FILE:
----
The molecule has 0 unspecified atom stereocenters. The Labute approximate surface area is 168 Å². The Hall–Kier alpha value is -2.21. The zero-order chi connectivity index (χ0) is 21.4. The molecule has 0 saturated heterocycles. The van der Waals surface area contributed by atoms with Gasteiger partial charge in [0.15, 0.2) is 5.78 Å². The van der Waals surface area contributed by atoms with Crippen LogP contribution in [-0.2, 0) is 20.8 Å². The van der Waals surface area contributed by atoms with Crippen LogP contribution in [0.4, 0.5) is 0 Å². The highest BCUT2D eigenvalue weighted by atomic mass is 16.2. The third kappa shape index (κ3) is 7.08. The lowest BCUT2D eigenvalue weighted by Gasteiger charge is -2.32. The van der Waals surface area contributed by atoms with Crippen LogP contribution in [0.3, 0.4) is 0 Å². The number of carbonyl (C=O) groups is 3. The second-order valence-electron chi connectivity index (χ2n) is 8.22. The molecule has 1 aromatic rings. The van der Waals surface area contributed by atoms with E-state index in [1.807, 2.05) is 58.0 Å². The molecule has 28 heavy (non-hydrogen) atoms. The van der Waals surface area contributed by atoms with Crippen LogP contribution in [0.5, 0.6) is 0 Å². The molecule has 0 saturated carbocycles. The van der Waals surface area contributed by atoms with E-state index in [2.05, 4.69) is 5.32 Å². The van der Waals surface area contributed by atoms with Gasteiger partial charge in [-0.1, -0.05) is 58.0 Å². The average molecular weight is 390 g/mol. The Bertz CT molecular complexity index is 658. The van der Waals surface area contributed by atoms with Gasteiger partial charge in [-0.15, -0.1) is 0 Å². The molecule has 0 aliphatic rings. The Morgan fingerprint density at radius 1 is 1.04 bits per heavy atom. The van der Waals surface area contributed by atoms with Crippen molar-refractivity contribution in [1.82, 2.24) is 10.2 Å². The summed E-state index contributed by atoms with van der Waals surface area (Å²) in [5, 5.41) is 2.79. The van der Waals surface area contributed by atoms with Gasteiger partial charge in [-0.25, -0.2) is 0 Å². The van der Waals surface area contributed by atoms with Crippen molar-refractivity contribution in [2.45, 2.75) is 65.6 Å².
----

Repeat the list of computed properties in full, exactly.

The molecule has 0 unspecified atom stereocenters. The Labute approximate surface area is 168 Å². The Hall–Kier alpha value is -2.21. The zero-order chi connectivity index (χ0) is 21.4. The molecule has 0 saturated heterocycles. The van der Waals surface area contributed by atoms with Gasteiger partial charge in [0.15, 0.2) is 5.78 Å². The van der Waals surface area contributed by atoms with Crippen LogP contribution in [-0.2, 0) is 20.8 Å². The van der Waals surface area contributed by atoms with Crippen LogP contribution in [0.4, 0.5) is 0 Å². The highest BCUT2D eigenvalue weighted by atomic mass is 16.2. The third kappa shape index (κ3) is 7.08. The lowest BCUT2D eigenvalue weighted by Gasteiger charge is -2.32. The van der Waals surface area contributed by atoms with Crippen LogP contribution in [0.3, 0.4) is 0 Å². The number of carbonyl (C=O) groups is 3. The second-order valence-electron chi connectivity index (χ2n) is 8.22. The molecule has 1 aromatic rings. The van der Waals surface area contributed by atoms with E-state index in [1.807, 2.05) is 58.0 Å². The molecule has 28 heavy (non-hydrogen) atoms. The van der Waals surface area contributed by atoms with Crippen LogP contribution in [0.5, 0.6) is 0 Å². The molecule has 0 saturated carbocycles. The van der Waals surface area contributed by atoms with E-state index in [2.05, 4.69) is 5.32 Å². The van der Waals surface area contributed by atoms with Gasteiger partial charge in [-0.1, -0.05) is 58.0 Å². The average molecular weight is 390 g/mol. The Bertz CT molecular complexity index is 658. The van der Waals surface area contributed by atoms with Gasteiger partial charge in [-0.15, -0.1) is 0 Å². The molecule has 0 aliphatic rings. The Morgan fingerprint density at radius 1 is 1.04 bits per heavy atom. The van der Waals surface area contributed by atoms with Crippen molar-refractivity contribution in [1.82, 2.24) is 10.2 Å². The summed E-state index contributed by atoms with van der Waals surface area (Å²) in [5, 5.41) is 2.79. The van der Waals surface area contributed by atoms with Gasteiger partial charge in [-0.25, -0.2) is 0 Å². The van der Waals surface area contributed by atoms with Crippen molar-refractivity contribution in [2.45, 2.75) is 65.6 Å².